The Wall Street Journal ran a fascinating article yesterday on how Lufthansa has been testing fluctuations in the taste of food when diners are up, up, up in the air. Chefs from the airline’s LSG Sky Chefs, the largest in-flight catering company in the world, descended upon the tubular laboratory of the Fraunhofer Institute for Building Physics in Germany to test how salty, sweet, spicy, bitter, and sour flavors change during flights.
Utilizing a wingless portion of an Airbus 310, the technicians at the Institute were able to simulate a standard flight, including a change in pressure and a lack of moisture, in order to test flavors – and the results weren’t pretty, with participant perception of sweet and salty flavors dropping once at flying level, some up to 30%. It seems the dryness of cabin air – which “evaporates” nasal mucus, interfering with critical odor receptors – is to blame.
The question is, how can in-flight catering chefs adjust accordingly?
“There’s no simple rule, ‘Just add 20% more herbs and spices’—it really depends,” said [Florian Mayer, Head of Fraunhofer’s Department of Building Chemistry, Biology & Hygiene.]
Lufthansa’s house sommelier, Markus Del Monego, plans to use the test data in selecting in-flight wines as well, noting that cabin pressure also changes how wines are appreciated.
“On the ground, it’s a very opulent and powerful wine, but in the air, it tastes light—it’s the ideal airline wine,” he said during a recent tasting session. “Two people wouldn’t be able to split a bottle on the ground, but that could easily happen on an airplane.”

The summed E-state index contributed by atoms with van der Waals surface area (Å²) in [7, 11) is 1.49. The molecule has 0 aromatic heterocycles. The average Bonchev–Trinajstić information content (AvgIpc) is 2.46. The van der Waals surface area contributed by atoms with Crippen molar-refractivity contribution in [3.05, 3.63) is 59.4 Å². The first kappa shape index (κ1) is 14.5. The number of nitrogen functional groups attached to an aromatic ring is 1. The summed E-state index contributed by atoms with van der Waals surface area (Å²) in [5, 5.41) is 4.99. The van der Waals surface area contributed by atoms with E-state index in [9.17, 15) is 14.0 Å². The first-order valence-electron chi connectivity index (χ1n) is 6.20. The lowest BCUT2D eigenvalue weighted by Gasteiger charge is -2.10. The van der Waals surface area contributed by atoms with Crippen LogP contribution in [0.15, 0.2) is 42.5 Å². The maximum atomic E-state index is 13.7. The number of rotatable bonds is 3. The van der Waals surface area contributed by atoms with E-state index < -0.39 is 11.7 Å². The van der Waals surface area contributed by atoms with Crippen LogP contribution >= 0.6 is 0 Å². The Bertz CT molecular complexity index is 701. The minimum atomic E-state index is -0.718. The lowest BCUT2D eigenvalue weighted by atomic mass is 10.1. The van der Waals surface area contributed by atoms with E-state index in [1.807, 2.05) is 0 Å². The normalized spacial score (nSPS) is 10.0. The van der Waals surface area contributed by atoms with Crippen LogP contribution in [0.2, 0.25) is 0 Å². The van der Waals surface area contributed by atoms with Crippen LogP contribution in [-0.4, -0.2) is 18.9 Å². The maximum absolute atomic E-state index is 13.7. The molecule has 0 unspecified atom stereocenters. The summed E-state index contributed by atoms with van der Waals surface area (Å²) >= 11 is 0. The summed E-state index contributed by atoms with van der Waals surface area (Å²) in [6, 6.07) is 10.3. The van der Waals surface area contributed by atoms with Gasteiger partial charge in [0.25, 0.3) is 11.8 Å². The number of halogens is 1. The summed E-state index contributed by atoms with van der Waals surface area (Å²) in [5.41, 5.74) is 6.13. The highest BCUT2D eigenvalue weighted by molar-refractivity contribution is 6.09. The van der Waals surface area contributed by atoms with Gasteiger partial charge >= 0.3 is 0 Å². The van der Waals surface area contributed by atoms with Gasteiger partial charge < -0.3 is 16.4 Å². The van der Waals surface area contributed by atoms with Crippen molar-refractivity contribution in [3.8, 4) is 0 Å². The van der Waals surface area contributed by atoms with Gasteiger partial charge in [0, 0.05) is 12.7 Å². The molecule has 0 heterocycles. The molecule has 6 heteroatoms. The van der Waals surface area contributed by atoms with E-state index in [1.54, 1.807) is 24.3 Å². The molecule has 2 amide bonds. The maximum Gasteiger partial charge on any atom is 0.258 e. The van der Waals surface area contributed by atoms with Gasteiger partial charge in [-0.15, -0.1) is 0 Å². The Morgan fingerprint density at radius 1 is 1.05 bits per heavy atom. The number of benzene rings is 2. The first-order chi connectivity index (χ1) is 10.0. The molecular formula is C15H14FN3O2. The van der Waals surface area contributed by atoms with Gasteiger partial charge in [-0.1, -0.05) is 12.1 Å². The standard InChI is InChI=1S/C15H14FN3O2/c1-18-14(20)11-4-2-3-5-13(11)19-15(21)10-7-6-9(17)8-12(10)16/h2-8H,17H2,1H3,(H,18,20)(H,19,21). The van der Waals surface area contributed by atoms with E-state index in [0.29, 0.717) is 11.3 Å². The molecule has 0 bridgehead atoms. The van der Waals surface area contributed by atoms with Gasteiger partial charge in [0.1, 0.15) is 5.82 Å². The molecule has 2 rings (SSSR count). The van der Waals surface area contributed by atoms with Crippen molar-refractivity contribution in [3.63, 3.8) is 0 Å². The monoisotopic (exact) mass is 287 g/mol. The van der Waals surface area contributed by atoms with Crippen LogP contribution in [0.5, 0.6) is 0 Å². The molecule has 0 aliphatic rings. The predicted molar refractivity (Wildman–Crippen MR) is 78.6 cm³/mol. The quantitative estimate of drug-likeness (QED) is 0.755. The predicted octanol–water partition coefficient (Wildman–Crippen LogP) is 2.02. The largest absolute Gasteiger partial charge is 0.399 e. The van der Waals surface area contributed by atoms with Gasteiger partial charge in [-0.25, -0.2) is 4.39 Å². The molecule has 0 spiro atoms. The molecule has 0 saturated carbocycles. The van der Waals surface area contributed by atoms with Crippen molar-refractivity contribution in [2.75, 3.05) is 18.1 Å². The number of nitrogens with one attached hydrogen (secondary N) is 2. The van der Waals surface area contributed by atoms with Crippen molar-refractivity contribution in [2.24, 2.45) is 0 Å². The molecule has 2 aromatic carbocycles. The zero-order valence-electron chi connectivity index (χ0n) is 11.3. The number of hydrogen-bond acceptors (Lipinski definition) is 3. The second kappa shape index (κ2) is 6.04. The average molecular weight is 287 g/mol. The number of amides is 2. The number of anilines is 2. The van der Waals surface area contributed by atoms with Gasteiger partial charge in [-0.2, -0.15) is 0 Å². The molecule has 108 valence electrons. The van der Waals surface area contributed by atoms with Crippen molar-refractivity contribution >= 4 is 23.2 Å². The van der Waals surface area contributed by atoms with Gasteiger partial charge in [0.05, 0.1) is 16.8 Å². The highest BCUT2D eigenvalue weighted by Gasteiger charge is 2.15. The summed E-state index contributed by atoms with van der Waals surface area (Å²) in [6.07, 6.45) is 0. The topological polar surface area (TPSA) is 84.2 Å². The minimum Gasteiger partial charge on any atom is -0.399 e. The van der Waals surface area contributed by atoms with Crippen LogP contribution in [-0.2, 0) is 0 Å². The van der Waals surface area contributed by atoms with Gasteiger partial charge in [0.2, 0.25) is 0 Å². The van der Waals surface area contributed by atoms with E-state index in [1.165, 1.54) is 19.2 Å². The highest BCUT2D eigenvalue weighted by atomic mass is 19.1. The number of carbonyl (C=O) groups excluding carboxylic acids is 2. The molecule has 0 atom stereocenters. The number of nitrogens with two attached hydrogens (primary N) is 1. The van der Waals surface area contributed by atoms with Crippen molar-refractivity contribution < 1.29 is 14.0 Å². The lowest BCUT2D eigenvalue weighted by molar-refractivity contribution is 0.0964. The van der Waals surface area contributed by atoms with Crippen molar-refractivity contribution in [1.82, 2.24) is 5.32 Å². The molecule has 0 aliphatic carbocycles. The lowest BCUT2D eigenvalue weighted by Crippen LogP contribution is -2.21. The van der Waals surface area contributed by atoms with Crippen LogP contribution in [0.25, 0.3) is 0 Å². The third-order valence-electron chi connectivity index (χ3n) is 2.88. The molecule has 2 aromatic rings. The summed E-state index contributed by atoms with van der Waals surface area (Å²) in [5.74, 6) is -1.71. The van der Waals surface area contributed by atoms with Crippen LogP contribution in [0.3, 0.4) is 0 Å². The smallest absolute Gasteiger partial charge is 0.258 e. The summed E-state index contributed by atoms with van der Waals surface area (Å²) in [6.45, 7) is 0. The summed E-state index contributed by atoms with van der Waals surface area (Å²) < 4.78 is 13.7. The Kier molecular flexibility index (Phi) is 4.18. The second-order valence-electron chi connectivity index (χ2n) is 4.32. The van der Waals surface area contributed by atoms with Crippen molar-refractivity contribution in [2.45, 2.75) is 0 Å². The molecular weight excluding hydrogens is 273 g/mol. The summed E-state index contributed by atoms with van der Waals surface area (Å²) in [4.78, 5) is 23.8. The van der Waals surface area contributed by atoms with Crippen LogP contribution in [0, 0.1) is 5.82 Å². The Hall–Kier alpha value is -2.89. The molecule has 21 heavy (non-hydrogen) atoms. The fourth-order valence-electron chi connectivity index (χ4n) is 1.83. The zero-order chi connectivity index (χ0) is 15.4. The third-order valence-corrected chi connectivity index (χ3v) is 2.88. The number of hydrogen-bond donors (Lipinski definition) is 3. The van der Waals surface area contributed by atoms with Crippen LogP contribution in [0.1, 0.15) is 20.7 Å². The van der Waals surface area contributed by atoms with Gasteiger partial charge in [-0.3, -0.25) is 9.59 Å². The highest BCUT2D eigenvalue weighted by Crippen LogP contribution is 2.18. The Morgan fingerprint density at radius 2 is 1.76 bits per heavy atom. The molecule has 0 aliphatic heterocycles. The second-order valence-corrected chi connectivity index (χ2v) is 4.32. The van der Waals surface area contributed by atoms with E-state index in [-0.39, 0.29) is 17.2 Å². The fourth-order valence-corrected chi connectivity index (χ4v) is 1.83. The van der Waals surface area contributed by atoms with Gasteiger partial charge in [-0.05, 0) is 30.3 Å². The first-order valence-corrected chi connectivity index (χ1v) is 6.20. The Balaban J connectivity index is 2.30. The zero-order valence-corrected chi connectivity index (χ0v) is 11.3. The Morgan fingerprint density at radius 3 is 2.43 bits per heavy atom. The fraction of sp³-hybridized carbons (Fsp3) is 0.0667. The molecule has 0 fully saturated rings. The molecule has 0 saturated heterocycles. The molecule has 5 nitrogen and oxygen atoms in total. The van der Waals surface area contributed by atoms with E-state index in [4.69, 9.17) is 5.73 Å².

Lufthansa is not the first airline to test in-flight food flavors. Singapore Airlines invested in a similar low-pressure test kitchen in 2002 where dishes could be prepared and tested at altitude levels.
Cruise line Royal Caribbean recently announced their “Epicurean Discovery” cruise series that will feature a number of popular chefs from around the country. Each of the twelve voyages in the series will take place aboard the company’s Freedom of the Seas ship, and will run from September 2010 to February 2011, offering food fans “a unique educational endeavor led by gastronomic mavericks, including private dinners, a wine tasting, experiential lecture and private tour, as well as a tapas sampling reception, signed photo and cookbook.”
A few of the chefs participating in the series include 2010 James Beard Foundation Award winner Michael Schwartz, of Michael’s Genuine Food and Drink in Miami and Grand Cayman, as well as former Top Chef contestant Spike Mendelsohn and former Iron Chef competitor Johnny Vizcenez.
For a full list of the scheduled chefs in attendance, as well as further details on the cruises, check out the Royal Caribbean website.